6. Thanks for sharing this. You have really had some rough times–but things seem to be looking up for you guys! Keep at it and don’t give up! Congratulations on your upcoming arrival!

  7. WOW. What a roller coaster! I’m glad it is working out.

    $25k for maternity coverage is just plain robbery. Birth doesn’t have to be such a medical, expensive event, sheesh!

    If you’re in a similar situation for baby #3, maybe your wife would be open to a birth center where OOP costs are substantially less. Or an unmedicated hospital birth perhaps. My last birth was $6k before insurance, as a comparison point, and I did have complications that required me to have certain meds and stick around longer, so it would have been less if not for that.

    • Yep, a roller coaster is a good way to describe it. Truth be told, I’m not sure how much it would have actually been had we went in and negotiated a cash price with the hospital. I’m sure it would have been much less. Still, it seemed like a waste of money. But, that’s how insurance works. I understand.

      We are a special case pregnancy if you know what I mean, so hospital time and lengthy after-care is a necessity. It’s costly. No getting around it.

      $6K is what we ended up paying with the group health insurance.

  8. Jeff Weber says:

    PT,
    I hadn’t had a chance to stop by and read any of your posts lately, but I saw this on Twitter and was actually excited to read someone else’s blog for the first time in a while.

    I was not disappointed. This is great writing, plain and simple. Wishing you and your family all the best and hoping the Panda gets off your back very, very soon.

  9. It’s often said that working 24 hours for yourself is better than 1 hour for somebody else. That isn’t always the case if the paychecks aren’t coming in. If you’re using Facebook to drive traffic back to your blog or gather email leads, you may want to consider a custom business Fan Page.

  10. Thanks for sharing this update Phil.

    I find that it helps to alleviate a lot of the stress of self-employment by holding down a part-time job. I always see myself holding down a part-time job of some sorts.

    • It adds some structure to your life as well. Otherwise, self-employment can feel like there is no beginning and end to your day. It’s fun for a while, but you can’t live your life without boundaries. I use my workout class for this reason. I can see how a part-time gig would provide a similar benefit.

      • Jeff Weber says:

        PT, you nailed the no beginning and no end. I feel like there are always an infinite number of things that can be done and, unlike with a regular job, there is no natural break from responsibilities. I was working way too much recently and found that scheduling time to spend with my son every night was a good way of getting myself to stop working.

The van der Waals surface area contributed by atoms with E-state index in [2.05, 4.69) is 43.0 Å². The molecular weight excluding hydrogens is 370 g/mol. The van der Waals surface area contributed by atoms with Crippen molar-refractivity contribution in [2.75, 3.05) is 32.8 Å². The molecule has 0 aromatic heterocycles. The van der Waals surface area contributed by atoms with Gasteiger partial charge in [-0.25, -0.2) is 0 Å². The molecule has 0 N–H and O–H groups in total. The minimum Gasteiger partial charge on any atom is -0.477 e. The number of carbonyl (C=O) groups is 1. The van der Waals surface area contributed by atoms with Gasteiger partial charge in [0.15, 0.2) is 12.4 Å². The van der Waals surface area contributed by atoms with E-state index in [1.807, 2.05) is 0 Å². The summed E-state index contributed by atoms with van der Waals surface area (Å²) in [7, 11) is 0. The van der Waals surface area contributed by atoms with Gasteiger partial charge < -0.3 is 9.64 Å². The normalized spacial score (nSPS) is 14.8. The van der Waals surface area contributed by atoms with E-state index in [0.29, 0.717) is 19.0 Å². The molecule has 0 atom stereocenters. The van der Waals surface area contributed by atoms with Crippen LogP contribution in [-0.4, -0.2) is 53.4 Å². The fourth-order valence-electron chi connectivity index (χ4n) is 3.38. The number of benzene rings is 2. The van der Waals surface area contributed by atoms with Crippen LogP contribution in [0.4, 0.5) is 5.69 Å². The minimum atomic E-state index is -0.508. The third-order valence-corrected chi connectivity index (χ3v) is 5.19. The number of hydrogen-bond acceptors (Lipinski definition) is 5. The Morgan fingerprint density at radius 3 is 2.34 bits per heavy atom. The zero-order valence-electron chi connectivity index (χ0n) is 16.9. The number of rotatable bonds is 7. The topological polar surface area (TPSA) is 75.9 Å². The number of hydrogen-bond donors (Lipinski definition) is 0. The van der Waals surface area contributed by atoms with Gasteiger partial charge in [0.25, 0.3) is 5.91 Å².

• Coldstone Creamery (Ice Cream) in Hawaii and Starbucks provides FULL healthcare in Hawaii if one works 20 hours a week. I’m there!

  11. For sure, your going full-time and the gains you made with your site are an inspiration. I’ve always looked up to your work and content. Thanks for sharing your story.

    As much as we may like the idea of going out on our own it’s important to understand what is actually involved. Your own business is a scary place at times. Great to hear you had some support to get you over a few humps. Your story also shows why, perhaps, we don’t have enough innovation in the country – costs like health care keep many people in their “corporate” jobs.

    Thanks again for telling your story and being brave enough to go through what you did.

  12. That was one difficult ride, and I’m glad you came out okay. Congratulations on the success, and wish you all the best for the future.

  13. Wow, thanks for writing all this out Phil, as you suspected it is helpful for those of us going through similar circumstances. I was “laid off” November of 2010, looked for another job or new career until February 2011, then decided to take the leap to full-time blogging. The hardest part is that my wife is also leaving her school job. This August we’ll see her last paycheck then it’s full-time entrepreneurship. We’re excited, though a bit scared. If we could sell our upside down house things would definitely be easier, but we can’t so that is our biggest hurdle right now – along with getting revenue up. We have faith and think we’re doing the right thing so we are confident it will work out, even though we’re stepping into the unknown. God bless you & the fam!